In another experiment it is shown that the capacity of specific IT's to inhibit the growth of cell lines in vitro is correlated with the expression of the specific ligand to which the antibody part of the IT is directed. Cell lines were incubated with anti-CD80-saporin IT (CD80-Sap), anti-CD80gelonin IT (CD80-Gel) or anti-CD86-gelonin IT (CD86-Gel). After 48 hours protein synthesis was measured by 3H-leucine incorporation as described above. FIG. 6A shows that the growth of the CD80 negative, CD86 positive L540 cells is not inhibited by incubation with CD80-Sap. The CD80 and CD86 positive cell lines L428, KM-H2 and Raji are killed by CD80-Sap in a dose dependent fashion. FIG. 6B shows that similar results were obtained with CD80Gel. FIG. 6C shows that the growth of the CD80 negative, CD86 positive L540 cells can be inhibited by incubation with CD86-Gel. The CD80 and CD86 positive cell lines L428, KM-H2 and Raji are also killed by CD86-Gel in a dose dependent fashion.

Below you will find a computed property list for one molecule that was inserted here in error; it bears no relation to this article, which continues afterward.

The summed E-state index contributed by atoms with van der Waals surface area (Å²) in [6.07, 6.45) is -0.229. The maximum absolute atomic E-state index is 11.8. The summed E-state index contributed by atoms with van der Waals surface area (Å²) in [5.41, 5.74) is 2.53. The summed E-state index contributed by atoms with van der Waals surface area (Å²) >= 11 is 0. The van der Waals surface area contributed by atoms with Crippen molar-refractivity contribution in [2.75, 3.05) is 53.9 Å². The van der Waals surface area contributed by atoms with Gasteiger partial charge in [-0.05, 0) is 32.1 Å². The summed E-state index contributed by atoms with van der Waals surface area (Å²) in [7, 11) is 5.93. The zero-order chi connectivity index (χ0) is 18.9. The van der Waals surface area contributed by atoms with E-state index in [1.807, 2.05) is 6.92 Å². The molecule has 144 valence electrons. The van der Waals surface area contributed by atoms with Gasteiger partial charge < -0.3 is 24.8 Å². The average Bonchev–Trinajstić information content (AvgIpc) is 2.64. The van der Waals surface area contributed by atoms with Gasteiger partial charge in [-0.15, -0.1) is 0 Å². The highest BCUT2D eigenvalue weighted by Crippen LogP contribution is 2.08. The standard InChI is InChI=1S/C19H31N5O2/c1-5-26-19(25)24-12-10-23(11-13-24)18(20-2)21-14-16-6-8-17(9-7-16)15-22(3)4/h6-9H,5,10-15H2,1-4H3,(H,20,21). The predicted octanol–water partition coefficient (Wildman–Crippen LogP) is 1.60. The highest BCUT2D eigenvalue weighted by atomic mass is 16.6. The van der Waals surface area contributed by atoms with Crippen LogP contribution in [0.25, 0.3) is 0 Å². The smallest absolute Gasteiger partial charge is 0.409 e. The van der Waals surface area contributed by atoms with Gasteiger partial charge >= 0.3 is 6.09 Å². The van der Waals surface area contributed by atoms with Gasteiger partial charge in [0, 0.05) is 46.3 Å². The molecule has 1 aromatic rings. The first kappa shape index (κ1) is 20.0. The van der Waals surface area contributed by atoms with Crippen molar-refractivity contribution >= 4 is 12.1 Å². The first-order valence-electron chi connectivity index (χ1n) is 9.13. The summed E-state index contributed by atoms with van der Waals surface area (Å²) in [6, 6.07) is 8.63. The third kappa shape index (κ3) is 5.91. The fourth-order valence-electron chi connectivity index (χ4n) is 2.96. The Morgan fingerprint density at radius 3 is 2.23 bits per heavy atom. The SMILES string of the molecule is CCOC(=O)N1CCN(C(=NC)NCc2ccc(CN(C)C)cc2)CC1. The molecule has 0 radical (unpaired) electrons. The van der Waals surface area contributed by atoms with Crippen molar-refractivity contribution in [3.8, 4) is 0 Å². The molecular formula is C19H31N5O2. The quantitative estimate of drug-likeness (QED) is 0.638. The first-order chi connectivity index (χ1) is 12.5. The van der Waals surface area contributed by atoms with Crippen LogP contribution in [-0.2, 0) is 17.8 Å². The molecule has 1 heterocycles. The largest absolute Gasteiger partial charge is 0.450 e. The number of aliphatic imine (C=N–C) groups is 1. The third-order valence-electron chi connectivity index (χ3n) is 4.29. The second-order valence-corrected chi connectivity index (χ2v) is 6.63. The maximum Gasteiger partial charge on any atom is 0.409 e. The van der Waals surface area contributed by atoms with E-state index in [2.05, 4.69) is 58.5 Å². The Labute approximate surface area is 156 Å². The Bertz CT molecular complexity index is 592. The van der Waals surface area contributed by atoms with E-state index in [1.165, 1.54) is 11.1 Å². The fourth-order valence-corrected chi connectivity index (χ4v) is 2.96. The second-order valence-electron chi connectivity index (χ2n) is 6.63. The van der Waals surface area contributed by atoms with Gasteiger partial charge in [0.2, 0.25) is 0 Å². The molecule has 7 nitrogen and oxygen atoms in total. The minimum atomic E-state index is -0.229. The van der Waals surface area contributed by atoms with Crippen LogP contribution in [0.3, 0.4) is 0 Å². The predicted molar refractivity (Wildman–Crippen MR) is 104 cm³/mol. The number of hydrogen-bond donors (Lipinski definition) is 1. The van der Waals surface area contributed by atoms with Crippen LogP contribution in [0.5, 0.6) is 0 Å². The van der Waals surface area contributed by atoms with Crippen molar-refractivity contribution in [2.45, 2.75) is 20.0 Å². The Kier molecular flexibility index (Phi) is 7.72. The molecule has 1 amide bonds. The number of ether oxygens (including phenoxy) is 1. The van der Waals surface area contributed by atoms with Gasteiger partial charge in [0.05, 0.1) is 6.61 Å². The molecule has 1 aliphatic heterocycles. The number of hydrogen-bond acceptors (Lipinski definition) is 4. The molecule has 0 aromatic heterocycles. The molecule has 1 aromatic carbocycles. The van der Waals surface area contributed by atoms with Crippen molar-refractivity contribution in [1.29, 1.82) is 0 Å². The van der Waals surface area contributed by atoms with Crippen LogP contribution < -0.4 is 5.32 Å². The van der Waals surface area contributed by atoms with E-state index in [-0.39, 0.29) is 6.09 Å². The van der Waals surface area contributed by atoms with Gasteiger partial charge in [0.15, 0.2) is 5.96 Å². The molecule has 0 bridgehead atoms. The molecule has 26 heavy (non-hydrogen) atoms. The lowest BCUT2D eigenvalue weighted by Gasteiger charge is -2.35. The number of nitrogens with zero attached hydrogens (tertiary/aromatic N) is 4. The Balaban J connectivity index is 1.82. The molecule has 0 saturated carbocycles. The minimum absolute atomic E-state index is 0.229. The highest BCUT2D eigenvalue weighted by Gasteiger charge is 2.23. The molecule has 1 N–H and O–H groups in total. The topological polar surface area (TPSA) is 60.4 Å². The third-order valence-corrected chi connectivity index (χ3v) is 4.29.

In yet another experiment the cytotoxic potency of CD80-Sap on the outgrowth of CD80 positive clonogenic cells was tested in a clonogenic assay as described above. The results of this experiment are summarized in Table 3. Table 3 shows that with untreated Raji cells 0.9105 clonogenic units were scored, untreated KM-H2 cells resulted in 1.0106 clonogenic units. Treatment of the CD80 expressing Raji cells with CD80-Sap resulted in outgrowth of only 1102 clonogenic units, which accounts for a 3 log kill. The combination of free anti-CD80 Mab and free toxin did not inhibit the clonogenic units. Treatment of the CD80 expressing KM-H2 cells with CD80-Sap resulted in outgrowth of only 0.6102 clonogenic units, which accounts for a 4.3 log kill. Again, the combination of free anti-CD80 Mab and free toxin did not inhibit the clonogenic units.